NBA

The Most Important Role Players in the 2014 NBA Playoffs

Jonathan WassermanNBA Lead WriterApril 29, 2014

The Most Important Role Players in the 2014 NBA Playoffs

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    USA TODAY Sports

    You can't win in the playoffs without production from your role players. The teams that continue to advance are the ones whose star players typically get solid support. 

    These are the guys whose performances could end up making or breaking their teams' playoff chances. And none of them is a go-to option in his offense.

     

    Note: Stats up to date through games played on Tuesday, April 29. 

Reggie Jackson, Oklahoma City Thunder

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    Mark Humphrey

    Reggie Jackson lit up the Memphis Grizzlies in the fourth quarter of Game 4 for 17 of his 32 points. And the Oklahoma City Thunder needed it. 

    He has to be that guy who provides consistent firepower off the bench. Because if he isn't, the Thunder then have to turn to the likes of Derek Fisher, Caron Butler and Nick Collison for offense—all capable guys, but not ones you want to lean on series after series in the Western Conference. 

    In Oklahoma City's three losses, Jackson combined to shoot 4-of-21 from the floor for 12 total points. 

    Jackson has that ability to catch fire and take over offensively, but inconsistency has kept him from making the impact his talent suggests he should make. 

    If the Thunder are going to emerge from the West, they'll need Jackson on his A-game.

DeMarre Carroll, Atlanta Hawks

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    Darron Cummings

    DeMarre Carroll has emerged as a key member of the Atlanta Hawks starting lineup after having the most productive season of his career. 

    Through five first-round games against the Indiana Pacers, the Hawks have won when Carroll played well and lost when he stayed quiet. 

    He's averaging 15 points on 67 percent shooting from downtown in Atlanta's three wins and four points per game in its two losses.

    Carroll isn't a guy expected to create offense, but when the ball finds him in scoring position, whether it's as a spot-up shooter or opportunistic driver, Atlanta is going to need him to convert.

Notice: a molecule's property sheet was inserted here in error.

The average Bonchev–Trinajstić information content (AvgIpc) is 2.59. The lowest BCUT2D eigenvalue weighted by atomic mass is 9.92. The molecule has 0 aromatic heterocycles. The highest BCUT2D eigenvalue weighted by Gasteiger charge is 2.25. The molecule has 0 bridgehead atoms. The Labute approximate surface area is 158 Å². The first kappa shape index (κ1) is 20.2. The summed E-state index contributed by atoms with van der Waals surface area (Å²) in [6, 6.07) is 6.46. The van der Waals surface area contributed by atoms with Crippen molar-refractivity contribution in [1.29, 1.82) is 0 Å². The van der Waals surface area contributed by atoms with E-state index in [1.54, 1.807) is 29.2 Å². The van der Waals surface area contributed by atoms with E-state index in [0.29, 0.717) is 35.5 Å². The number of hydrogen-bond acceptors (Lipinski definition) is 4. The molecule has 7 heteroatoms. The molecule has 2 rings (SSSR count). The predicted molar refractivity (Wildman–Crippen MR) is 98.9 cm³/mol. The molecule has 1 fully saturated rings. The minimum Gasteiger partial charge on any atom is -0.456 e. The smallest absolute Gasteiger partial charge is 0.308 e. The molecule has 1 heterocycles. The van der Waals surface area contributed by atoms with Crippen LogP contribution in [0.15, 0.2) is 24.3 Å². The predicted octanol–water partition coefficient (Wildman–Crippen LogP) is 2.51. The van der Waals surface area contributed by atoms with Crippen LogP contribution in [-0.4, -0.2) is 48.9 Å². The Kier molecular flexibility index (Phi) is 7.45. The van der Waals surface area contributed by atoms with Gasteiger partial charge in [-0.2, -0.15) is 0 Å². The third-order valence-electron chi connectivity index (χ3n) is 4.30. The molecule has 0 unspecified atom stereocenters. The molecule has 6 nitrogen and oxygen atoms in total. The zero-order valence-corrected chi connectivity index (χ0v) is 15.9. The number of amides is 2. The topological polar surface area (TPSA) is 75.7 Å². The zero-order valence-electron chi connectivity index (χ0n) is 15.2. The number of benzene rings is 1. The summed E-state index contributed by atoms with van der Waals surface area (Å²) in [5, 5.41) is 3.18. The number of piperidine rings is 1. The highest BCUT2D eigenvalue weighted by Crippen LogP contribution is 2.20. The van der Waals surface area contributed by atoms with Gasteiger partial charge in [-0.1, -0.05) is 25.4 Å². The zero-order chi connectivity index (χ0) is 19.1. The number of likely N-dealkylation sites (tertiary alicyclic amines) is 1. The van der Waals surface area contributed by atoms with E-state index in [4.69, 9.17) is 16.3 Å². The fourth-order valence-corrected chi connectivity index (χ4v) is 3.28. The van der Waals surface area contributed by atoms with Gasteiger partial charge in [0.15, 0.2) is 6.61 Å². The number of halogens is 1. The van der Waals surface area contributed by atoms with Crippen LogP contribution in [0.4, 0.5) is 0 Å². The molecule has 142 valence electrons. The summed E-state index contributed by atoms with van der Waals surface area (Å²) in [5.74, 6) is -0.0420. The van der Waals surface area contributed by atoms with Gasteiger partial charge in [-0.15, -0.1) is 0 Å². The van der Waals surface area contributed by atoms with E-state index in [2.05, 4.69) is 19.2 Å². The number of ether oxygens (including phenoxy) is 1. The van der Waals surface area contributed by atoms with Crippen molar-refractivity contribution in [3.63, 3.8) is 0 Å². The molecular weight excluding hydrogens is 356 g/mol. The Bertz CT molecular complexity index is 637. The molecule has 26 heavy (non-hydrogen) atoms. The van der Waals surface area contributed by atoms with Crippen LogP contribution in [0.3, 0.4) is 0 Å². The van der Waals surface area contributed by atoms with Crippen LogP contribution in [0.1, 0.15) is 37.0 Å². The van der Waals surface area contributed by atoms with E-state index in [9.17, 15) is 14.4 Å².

Vince Carter, Dallas Mavericks

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    LM Otero

    Vince Carter sure looked important on the Dallas Mavericks' final play of Game 3 against the San Antonio Spurs—the one in which he nailed a buzzer-beating three for the win. 

    Though it was just one shot, it epitomized the Mavericks' need for Carter—specifically, his scoring touch. Outside of Dirk Nowitzki and Monta Ellis, Carter really might be the next best option for offense. 

    He's become a reliable shot-maker on the perimeter as some of his athleticism has faded over the years. And the Mavericks are going to need Carter to knock down shots to give the top two guns some cushioning. 

    He's averaging just 9.3 points on 33.3 percent shooting from downtown through four postseason games. If the Mavericks are to make a deep playoff run, they're going to need Carter in double digits.

Harrison Barnes, Golden State Warriors

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    Noah Graham/Getty Images

    Harrison Barnes is the Golden State Warriors' X-factor off the bench.

    In their first two losses to the Los Angeles Clippers in the first round, Barnes combined to shoot 5-of-15 for a total of 13 points. In the Warriors' first two wins, he went 10-of-18 for 29 total points. 

    There aren't many offensive weapons sitting on Golden State's bench. That's Barnes' job.